{Capitalists, indeed, tend to behave utterly brutishly and brutally -- tricking, cheating, and exploiting the forcibly-oppressed working-class.}

that of individuals competing to survive -- which rested on a theological notion of a fallen, self-serving human nature."

{The only persons who are actually struggling-to-survive under capitalism are the wage-slave workers : they, however, instead of competing, combine forces into labor-unions for the overthrow of capitalism.} {Those who do compete, namely the capitalists, thus display in themselves " a fallen, self-serving" inhuman nature, peculiar to the super-rich.}

pp. 200-1 & p. 208 Cheyenne & similar cosmogonies

p. 200

"Maheo the All-Spirit enlists help. ... (Marriott & Rachlin 1972:39, quoted in P. G. Allen 1992:57)"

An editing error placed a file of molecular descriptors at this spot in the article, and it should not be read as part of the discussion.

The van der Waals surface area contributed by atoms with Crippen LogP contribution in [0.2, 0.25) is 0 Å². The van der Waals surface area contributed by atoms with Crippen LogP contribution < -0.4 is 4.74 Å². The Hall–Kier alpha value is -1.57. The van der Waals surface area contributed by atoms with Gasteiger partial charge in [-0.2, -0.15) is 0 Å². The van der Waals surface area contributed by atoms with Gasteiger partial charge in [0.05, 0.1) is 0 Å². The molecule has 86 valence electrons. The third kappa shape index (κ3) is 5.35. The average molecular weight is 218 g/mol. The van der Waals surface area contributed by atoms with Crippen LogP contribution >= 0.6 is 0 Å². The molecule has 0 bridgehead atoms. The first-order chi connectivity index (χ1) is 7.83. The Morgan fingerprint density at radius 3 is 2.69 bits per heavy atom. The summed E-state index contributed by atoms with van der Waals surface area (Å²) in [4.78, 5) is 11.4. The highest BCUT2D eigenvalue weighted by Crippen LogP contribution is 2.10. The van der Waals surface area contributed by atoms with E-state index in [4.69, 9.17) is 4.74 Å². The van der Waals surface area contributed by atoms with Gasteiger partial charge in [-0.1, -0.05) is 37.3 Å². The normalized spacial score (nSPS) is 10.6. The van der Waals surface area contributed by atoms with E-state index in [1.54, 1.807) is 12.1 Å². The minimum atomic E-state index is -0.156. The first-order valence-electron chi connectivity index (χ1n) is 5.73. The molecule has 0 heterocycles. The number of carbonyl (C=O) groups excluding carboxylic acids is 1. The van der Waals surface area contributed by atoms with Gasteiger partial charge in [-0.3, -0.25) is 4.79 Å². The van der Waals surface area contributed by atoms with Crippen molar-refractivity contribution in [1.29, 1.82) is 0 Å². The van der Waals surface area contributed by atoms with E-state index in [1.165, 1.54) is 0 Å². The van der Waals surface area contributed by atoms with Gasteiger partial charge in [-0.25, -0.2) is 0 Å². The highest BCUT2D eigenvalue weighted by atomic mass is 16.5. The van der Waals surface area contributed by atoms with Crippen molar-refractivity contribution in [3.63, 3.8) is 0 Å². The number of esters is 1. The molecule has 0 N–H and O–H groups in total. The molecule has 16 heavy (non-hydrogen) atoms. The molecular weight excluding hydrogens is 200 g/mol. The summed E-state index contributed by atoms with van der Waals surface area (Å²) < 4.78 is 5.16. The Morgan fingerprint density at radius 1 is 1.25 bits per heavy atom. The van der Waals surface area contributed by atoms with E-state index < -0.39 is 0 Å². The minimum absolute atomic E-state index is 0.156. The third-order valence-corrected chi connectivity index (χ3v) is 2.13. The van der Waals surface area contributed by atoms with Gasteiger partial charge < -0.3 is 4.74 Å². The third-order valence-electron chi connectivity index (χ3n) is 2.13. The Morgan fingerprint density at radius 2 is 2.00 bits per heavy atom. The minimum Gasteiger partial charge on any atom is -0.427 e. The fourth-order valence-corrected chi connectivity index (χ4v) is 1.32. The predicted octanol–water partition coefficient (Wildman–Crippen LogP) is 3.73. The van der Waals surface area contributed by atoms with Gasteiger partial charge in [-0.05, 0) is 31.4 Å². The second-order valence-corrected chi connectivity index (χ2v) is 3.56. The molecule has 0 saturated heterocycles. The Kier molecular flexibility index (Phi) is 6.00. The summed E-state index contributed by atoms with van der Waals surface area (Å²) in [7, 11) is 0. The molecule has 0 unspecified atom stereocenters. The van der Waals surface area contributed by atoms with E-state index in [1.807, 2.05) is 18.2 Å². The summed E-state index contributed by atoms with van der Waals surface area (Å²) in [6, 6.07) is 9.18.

p. 201

"The Cheyenne story ... emphasizes the theme of collaboration among various creatures found in the creation stories of many American Indian nations (Weaver 2006:84).

{Wrong! The collaboration described in the myths is among animal-deities (i.e., creators & creatrices), and NOT among mere "creatures".}

Its theme is partnership and its placing animals in the forefront of the cosmological creative activity ... ."

{Wrong! The anthropoid deities are described as assuming apparent animal-forms as disguises, in order to employ those disguises in order to kill the look-alike animal-species. They also teach mortal human hunters to disguise themselves similarly in order to sneak up on, and kill, membres of the same species of animals.}